Investigators close the Maidenwater cold case
Jun 29, 2022, 2:06 PM | Updated: 7:28 pm
GARFIELD COUNTY, Utah – After 24 years, a family in Mexico finally knows who killed their loved one and left her body on the side of the road in southern Utah.
This case came together after two decades not only because of advanced DNA technology but also because of collaboration between investigators here in Utah and Ohio, and some luck.
“It was just a really, really tough case to work,” said Agent Brian Davis with the Utah State Bureau of Investigation.
On April 20, 1998, a woman’s body was found along SR 276 near Maidenwater Spring, about 30 miles north of Lake Powell. The body was bound with rope, and wrapped in carpet. Despite an exhaustive investigation, the woman was not identified, and the case went cold.
“These things take time, they take money, and they take effort,” Davis said.
Two decades later, the FBI Agent said they got a big break after releasing a photo of the victim. At about the same time, police in Youngstown, Ohio released a photo from a missing person’s case from April 1998. Those pictures connected the cases.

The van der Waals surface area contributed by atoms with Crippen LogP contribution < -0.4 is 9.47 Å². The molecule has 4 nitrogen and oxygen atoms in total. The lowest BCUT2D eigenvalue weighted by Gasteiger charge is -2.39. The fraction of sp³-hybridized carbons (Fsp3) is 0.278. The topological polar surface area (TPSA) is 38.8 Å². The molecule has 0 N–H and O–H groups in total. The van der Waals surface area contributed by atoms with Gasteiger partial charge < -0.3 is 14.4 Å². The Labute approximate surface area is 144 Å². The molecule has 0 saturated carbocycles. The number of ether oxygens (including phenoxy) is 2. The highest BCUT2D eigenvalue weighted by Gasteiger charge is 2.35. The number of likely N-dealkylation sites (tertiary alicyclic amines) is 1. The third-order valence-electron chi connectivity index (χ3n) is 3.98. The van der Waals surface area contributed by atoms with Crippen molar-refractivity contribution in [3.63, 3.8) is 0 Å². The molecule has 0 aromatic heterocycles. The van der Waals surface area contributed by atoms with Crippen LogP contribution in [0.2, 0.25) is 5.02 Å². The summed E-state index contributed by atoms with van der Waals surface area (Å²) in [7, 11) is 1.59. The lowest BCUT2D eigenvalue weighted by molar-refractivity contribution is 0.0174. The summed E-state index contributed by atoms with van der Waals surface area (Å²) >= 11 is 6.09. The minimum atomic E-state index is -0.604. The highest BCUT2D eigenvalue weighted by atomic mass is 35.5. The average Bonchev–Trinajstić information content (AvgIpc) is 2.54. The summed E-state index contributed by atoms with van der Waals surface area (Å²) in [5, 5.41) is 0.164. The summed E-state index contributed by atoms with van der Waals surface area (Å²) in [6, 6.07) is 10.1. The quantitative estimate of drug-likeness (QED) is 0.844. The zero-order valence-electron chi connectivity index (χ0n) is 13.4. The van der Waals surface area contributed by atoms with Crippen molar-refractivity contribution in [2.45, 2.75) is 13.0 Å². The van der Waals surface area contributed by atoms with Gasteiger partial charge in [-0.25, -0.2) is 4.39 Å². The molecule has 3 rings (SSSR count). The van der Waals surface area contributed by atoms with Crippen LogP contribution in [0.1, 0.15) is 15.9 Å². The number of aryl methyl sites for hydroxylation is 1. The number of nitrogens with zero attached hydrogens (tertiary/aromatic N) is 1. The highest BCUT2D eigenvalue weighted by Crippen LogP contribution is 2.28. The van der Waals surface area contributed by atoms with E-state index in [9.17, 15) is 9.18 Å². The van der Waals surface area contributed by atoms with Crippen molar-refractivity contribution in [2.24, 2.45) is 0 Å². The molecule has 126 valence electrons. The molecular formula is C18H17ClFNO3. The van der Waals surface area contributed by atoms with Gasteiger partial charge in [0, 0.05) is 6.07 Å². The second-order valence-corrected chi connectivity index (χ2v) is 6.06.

“Once this identification was made, it was a major break for us obviously in the case,” Davis said.
Using DNA from the victim’s family members, who traveled to Utah from Mexico, investigators confirmed her identity as Lina Reyes Geddes of Youngstown.
They still didn’t know who killed her, or how she ended up in Utah. But, people in Youngstown knew Lina and talked with investigators.
“They gave us some very interesting information regarding Lina, and her husband at the time, Edward Geddes,” said Agent David.
The information that investigators in Youngstown and Utah learned from those individuals raised red flags about Edward Geddes. But, they provided no proof.
Going back to the evidence, they used updated techniques in Utah to collect DNA from the rope that bound Lina, and it matched her husband, Edward Geddes, who died in 2001.
“He’s the only one believed to be involved in her death,” said Davis. “If Edward Geddes were still alive, we would pursue charges of homicide in connection with her death.”
“We were always focused on moving this case forward. And I just want to thank him for his professionalism and leadership, ” Detective David Sweeney, with the Youngstown, Ohio Police Department.
Agent Davis calls this the most satisfying conclusion to a case in his career.
“It feels really good to see this kind of closure in this case. To me, it’s very fulfilling,” he said.
They still don’t know exactly how Lina Reyes Geddes ended up in Utah. They speculate that her husband dumped the body in Utah because he had no connections here and would not be suspected.
If you wish to see the full press release from officials and video interviews, you can look at DPS’s website or YouTube.